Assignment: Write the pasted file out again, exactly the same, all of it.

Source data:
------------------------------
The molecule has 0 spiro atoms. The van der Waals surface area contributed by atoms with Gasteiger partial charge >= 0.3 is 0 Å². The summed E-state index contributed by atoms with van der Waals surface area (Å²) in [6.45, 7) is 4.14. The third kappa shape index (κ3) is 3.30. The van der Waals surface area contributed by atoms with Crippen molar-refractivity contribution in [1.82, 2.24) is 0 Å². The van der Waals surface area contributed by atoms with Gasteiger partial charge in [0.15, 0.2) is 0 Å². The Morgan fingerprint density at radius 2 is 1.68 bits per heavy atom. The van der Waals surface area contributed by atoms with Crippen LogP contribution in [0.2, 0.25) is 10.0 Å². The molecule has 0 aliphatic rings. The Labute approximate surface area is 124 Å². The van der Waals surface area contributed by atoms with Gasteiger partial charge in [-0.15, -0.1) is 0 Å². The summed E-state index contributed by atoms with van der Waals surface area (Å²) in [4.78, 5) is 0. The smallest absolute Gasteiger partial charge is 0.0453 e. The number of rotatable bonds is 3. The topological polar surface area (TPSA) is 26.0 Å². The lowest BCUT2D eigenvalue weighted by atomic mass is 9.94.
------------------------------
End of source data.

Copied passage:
The molecule has 0 spiro atoms. The van der Waals surface area contributed by atoms with Gasteiger partial charge >= 0.3 is 0 Å². The summed E-state index contributed by atoms with van der Waals surface area (Å²) in [6.45, 7) is 4.14. The third kappa shape index (κ3) is 3.30. The van der Waals surface area contributed by atoms with Crippen molar-refractivity contribution in [1.82, 2.24) is 0 Å². The van der Waals surface area contributed by atoms with Gasteiger partial charge in [0.15, 0.2) is 0 Å². The Morgan fingerprint density at radius 2 is 1.68 bits per heavy atom. The van der Waals surface area contributed by atoms with Crippen LogP contribution in [0.2, 0.25) is 10.0 Å². The molecule has 0 aliphatic rings. The Labute approximate surface area is 124 Å². The van der Waals surface area contributed by atoms with Gasteiger partial charge in [-0.15, -0.1) is 0 Å². The summed E-state index contributed by atoms with van der Waals surface area (Å²) in [4.78, 5) is 0. The smallest absolute Gasteiger partial charge is 0.0453 e. The number of rotatable bonds is 3. The topological polar surface area (TPSA) is 26.0 Å². The lowest BCUT2D eigenvalue weighted by atomic mass is 9.94.